When we bought our first home in Fort Worth in the 1980s we had a crape myrtle that had 30-40 canes coming up out of the ground. It was about 20' tall and was just a dense, tangled mess. For 4 or 5 years I tried to keep reducing the number of canes, and they fought hard to come back. Finally, we took a chain saw and cut the entire thing off at the ground right after the first hard freeze. At that point, I didn't care if it came back or not. It wasn't in a place I ever would have planted one, being too close to the neighbor's driveway and too close to the street.

The following spring, as soon as the canes started sprouting, I started cutting back all of them weekly except for the ones we wanted to grow. I think we reduced it that year to about 12 canes. That fall, we cut it back to the ground again. When it sprouted canes the following spring we cut back unwanted canes weekly using lopping shears and kept about 8 or 9 canes. After that, we had regained control of it and kept it looking good and healthy.

I never cut back the top other than to remove dried flowerheads/seed pods since it was obviously one of the older, taller varieties but I religiously removed every new cane that sprouted other than the 8 or 9 we had decided to keep.

While it took us several years to conquer the crape myrtle's desire to be a big shrubby mess, ultimately it became a beautiful, healthy plant. Of course, its nature was to send up new canes, so I would dig one up occasionally and start a new crape myrtle plant in the side yard or back yard.

I'm not recommending that anyone saw off their crape myrtle at the ground if they want to keep it. We only did that because we were at the point where it was such a big mess that we were determined to either conquer it, or to kill it and then hire someone to grind out the roots. I was happy we didn't kill it, but the world wouldn't have ended if it died either.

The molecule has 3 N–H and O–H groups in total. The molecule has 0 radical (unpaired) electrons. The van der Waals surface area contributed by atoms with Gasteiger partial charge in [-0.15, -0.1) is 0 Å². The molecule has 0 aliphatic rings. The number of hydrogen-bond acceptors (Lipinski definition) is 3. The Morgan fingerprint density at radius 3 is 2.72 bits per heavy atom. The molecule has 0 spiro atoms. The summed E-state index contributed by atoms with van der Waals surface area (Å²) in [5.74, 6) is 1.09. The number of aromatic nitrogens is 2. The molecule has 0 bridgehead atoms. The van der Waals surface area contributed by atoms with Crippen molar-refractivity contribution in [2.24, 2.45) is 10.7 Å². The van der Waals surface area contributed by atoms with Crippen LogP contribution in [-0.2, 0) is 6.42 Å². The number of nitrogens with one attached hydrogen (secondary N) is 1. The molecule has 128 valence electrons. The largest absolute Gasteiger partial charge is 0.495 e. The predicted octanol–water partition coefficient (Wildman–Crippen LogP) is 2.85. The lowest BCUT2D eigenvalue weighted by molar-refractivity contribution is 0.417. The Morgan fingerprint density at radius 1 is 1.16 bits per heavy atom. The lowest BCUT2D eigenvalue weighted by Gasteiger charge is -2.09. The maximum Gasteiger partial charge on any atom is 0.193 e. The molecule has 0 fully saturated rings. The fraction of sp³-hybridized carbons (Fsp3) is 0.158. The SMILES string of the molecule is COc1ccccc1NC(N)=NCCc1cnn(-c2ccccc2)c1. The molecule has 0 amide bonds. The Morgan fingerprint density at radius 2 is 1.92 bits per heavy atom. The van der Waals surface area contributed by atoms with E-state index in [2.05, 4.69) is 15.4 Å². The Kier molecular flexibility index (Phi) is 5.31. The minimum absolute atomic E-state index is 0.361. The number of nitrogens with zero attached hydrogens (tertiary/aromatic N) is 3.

Our next door neighbor had lived in her home since our neighborhood was built in the 1940s and said that big old crape myrtle had been there in the corner of our yard for decades before we bought our home, so I never would have tried to dig it up, but we had to do something because it was a horrible overgrown mess.

I am glad there are newer cultivars that don't get as big as those older varieties because that gives us a lot of control over how much pruning we'll have to do or not do in order to keep the crape myrtles looking nice and somewhat under control.


This post was edited by okiedawn on Tue, Jul 29, 14 at 8:35

    Bookmark   July 29, 2014 at 8:33AM
Sign Up to comment
More Discussions
Persistant Herbicide Progress
Here's an update on how some of my plants are exhibiting...
Stale seedbed
Our trial of the stale seedbed technique is on track....
Ate my first salad last night...
It was mostly kind of "microgreens", haha,...
Greenhouse cover
Hello all. We are considering building a greenhouse...
George, On Double Digging for Tomatoes
Bermuda stolons, Johnson Grass Roots. Field Bindweed,...
Sponsored Products
Custom Dorset Studio Sofa
Home Decorators Collection
Dimond Lighting Cityscape Polished Chrome - White & Black Floor Lamp
$418.00 | LuxeDecor
Leeds Area Rug
Home Decorators Collection
Mora Loveseat - Cordova Picante Orange
Joybird Furniture
Mid-Century Modern Abstract Print
$29.99 | Dot & Bo
Signature Velvet Sage Fabric by the Yard
Ballard Designs
Edinburgh Red Fabric by the Yard
Ballard Designs
Personalized Butterfly-Print Cosmetic Case
$90.00 | Horchow
People viewed this after searching for:
© 2015 Houzz Inc. Houzz® The new way to design your home™